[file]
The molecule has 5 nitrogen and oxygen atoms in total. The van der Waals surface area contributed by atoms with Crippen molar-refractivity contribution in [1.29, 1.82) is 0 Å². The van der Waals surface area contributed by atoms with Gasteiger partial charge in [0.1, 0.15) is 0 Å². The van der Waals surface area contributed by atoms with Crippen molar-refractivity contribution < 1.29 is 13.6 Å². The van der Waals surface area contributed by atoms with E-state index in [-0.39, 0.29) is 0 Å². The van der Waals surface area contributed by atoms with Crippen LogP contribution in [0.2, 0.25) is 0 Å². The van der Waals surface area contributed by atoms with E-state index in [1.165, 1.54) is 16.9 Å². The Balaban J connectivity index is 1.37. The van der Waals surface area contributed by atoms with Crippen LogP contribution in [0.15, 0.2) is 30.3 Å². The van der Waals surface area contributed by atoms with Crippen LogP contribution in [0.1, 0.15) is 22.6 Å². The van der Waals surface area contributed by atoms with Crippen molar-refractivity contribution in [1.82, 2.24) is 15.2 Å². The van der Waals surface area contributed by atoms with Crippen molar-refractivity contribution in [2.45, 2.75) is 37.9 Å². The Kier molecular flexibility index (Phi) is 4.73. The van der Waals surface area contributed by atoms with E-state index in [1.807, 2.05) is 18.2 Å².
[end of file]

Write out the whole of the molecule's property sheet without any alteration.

The molecule has 5 nitrogen and oxygen atoms in total. The van der Waals surface area contributed by atoms with Crippen molar-refractivity contribution in [1.29, 1.82) is 0 Å². The van der Waals surface area contributed by atoms with Gasteiger partial charge in [0.1, 0.15) is 0 Å². The van der Waals surface area contributed by atoms with Crippen molar-refractivity contribution < 1.29 is 13.6 Å². The van der Waals surface area contributed by atoms with E-state index in [-0.39, 0.29) is 0 Å². The van der Waals surface area contributed by atoms with Crippen LogP contribution in [0.2, 0.25) is 0 Å². The van der Waals surface area contributed by atoms with E-state index in [1.165, 1.54) is 16.9 Å². The Balaban J connectivity index is 1.37. The van der Waals surface area contributed by atoms with Crippen LogP contribution in [0.15, 0.2) is 30.3 Å². The van der Waals surface area contributed by atoms with Crippen LogP contribution in [0.1, 0.15) is 22.6 Å². The van der Waals surface area contributed by atoms with Crippen molar-refractivity contribution in [1.82, 2.24) is 15.2 Å². The van der Waals surface area contributed by atoms with Crippen molar-refractivity contribution in [2.45, 2.75) is 37.9 Å². The Kier molecular flexibility index (Phi) is 4.73. The van der Waals surface area contributed by atoms with E-state index in [1.807, 2.05) is 18.2 Å².